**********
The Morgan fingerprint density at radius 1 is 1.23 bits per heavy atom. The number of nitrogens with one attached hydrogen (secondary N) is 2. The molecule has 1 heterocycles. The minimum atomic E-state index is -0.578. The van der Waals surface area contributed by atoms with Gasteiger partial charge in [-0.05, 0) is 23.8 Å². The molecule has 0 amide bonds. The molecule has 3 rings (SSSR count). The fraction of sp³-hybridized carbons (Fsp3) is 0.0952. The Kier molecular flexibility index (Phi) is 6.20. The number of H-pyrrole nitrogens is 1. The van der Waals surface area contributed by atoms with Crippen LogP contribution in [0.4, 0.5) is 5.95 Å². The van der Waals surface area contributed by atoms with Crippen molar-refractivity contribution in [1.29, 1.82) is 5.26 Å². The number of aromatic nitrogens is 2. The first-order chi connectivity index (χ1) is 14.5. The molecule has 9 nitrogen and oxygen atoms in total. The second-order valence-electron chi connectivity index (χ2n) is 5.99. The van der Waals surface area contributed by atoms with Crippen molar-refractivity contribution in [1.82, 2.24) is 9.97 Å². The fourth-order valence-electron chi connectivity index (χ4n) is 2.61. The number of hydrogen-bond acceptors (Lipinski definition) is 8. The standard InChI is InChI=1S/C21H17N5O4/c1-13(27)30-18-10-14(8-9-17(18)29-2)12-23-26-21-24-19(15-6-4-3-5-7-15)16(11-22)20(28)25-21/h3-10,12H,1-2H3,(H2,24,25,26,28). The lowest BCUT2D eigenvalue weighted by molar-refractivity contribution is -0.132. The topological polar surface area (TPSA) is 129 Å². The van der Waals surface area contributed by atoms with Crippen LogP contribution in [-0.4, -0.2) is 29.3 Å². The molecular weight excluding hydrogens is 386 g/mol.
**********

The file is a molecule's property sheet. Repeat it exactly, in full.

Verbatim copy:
The Morgan fingerprint density at radius 1 is 1.23 bits per heavy atom. The number of nitrogens with one attached hydrogen (secondary N) is 2. The molecule has 1 heterocycles. The minimum atomic E-state index is -0.578. The van der Waals surface area contributed by atoms with Gasteiger partial charge in [-0.05, 0) is 23.8 Å². The molecule has 0 amide bonds. The molecule has 3 rings (SSSR count). The fraction of sp³-hybridized carbons (Fsp3) is 0.0952. The Kier molecular flexibility index (Phi) is 6.20. The number of H-pyrrole nitrogens is 1. The van der Waals surface area contributed by atoms with Crippen LogP contribution in [0.4, 0.5) is 5.95 Å². The van der Waals surface area contributed by atoms with Crippen molar-refractivity contribution in [1.29, 1.82) is 5.26 Å². The number of aromatic nitrogens is 2. The first-order chi connectivity index (χ1) is 14.5. The molecule has 9 nitrogen and oxygen atoms in total. The second-order valence-electron chi connectivity index (χ2n) is 5.99. The van der Waals surface area contributed by atoms with Crippen molar-refractivity contribution in [1.82, 2.24) is 9.97 Å². The fourth-order valence-electron chi connectivity index (χ4n) is 2.61. The number of hydrogen-bond acceptors (Lipinski definition) is 8. The standard InChI is InChI=1S/C21H17N5O4/c1-13(27)30-18-10-14(8-9-17(18)29-2)12-23-26-21-24-19(15-6-4-3-5-7-15)16(11-22)20(28)25-21/h3-10,12H,1-2H3,(H2,24,25,26,28). The lowest BCUT2D eigenvalue weighted by molar-refractivity contribution is -0.132. The topological polar surface area (TPSA) is 129 Å². The van der Waals surface area contributed by atoms with Crippen LogP contribution in [-0.4, -0.2) is 29.3 Å². The molecular weight excluding hydrogens is 386 g/mol.